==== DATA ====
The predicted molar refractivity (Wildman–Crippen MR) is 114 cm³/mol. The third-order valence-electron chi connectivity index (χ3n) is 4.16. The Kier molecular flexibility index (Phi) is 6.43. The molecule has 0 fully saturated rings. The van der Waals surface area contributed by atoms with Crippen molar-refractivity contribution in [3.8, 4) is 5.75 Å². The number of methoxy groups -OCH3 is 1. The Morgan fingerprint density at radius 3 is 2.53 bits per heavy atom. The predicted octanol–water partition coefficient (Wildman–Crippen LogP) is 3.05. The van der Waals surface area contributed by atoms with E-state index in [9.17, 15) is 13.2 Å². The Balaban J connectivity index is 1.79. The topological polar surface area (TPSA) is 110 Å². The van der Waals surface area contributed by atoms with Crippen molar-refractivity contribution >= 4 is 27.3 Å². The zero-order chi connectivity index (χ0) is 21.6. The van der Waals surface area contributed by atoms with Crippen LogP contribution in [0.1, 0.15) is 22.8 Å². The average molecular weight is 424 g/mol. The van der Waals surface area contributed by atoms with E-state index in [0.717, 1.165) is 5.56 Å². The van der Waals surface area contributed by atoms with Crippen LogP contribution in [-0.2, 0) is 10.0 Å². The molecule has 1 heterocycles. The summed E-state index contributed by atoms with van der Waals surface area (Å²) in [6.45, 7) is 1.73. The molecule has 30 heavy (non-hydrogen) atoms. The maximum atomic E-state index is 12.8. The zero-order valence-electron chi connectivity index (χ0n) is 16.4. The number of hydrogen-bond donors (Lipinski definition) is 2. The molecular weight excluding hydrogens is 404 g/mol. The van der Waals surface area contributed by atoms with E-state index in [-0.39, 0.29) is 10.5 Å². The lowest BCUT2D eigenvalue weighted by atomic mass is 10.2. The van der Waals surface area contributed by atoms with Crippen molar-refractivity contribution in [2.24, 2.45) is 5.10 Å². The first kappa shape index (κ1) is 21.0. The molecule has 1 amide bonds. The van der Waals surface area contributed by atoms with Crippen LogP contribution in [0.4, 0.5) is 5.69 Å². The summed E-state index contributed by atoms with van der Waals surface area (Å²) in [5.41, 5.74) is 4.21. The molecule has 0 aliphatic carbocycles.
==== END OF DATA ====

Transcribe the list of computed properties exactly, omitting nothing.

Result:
The predicted molar refractivity (Wildman–Crippen MR) is 114 cm³/mol. The third-order valence-electron chi connectivity index (χ3n) is 4.16. The Kier molecular flexibility index (Phi) is 6.43. The molecule has 0 fully saturated rings. The van der Waals surface area contributed by atoms with Crippen molar-refractivity contribution in [3.8, 4) is 5.75 Å². The number of methoxy groups -OCH3 is 1. The Morgan fingerprint density at radius 3 is 2.53 bits per heavy atom. The predicted octanol–water partition coefficient (Wildman–Crippen LogP) is 3.05. The van der Waals surface area contributed by atoms with E-state index in [9.17, 15) is 13.2 Å². The Balaban J connectivity index is 1.79. The topological polar surface area (TPSA) is 110 Å². The van der Waals surface area contributed by atoms with Crippen molar-refractivity contribution >= 4 is 27.3 Å². The zero-order chi connectivity index (χ0) is 21.6. The van der Waals surface area contributed by atoms with Crippen LogP contribution in [0.1, 0.15) is 22.8 Å². The average molecular weight is 424 g/mol. The van der Waals surface area contributed by atoms with E-state index in [0.717, 1.165) is 5.56 Å². The van der Waals surface area contributed by atoms with Crippen LogP contribution in [-0.2, 0) is 10.0 Å². The molecule has 1 heterocycles. The summed E-state index contributed by atoms with van der Waals surface area (Å²) in [6.45, 7) is 1.73. The molecule has 30 heavy (non-hydrogen) atoms. The maximum atomic E-state index is 12.8. The zero-order valence-electron chi connectivity index (χ0n) is 16.4. The number of hydrogen-bond donors (Lipinski definition) is 2. The molecular weight excluding hydrogens is 404 g/mol. The van der Waals surface area contributed by atoms with E-state index in [-0.39, 0.29) is 10.5 Å². The lowest BCUT2D eigenvalue weighted by atomic mass is 10.2. The van der Waals surface area contributed by atoms with Crippen molar-refractivity contribution in [2.24, 2.45) is 5.10 Å². The first kappa shape index (κ1) is 21.0. The molecule has 1 amide bonds. The van der Waals surface area contributed by atoms with Crippen LogP contribution in [0.4, 0.5) is 5.69 Å². The summed E-state index contributed by atoms with van der Waals surface area (Å²) in [5.41, 5.74) is 4.21. The molecule has 0 aliphatic carbocycles.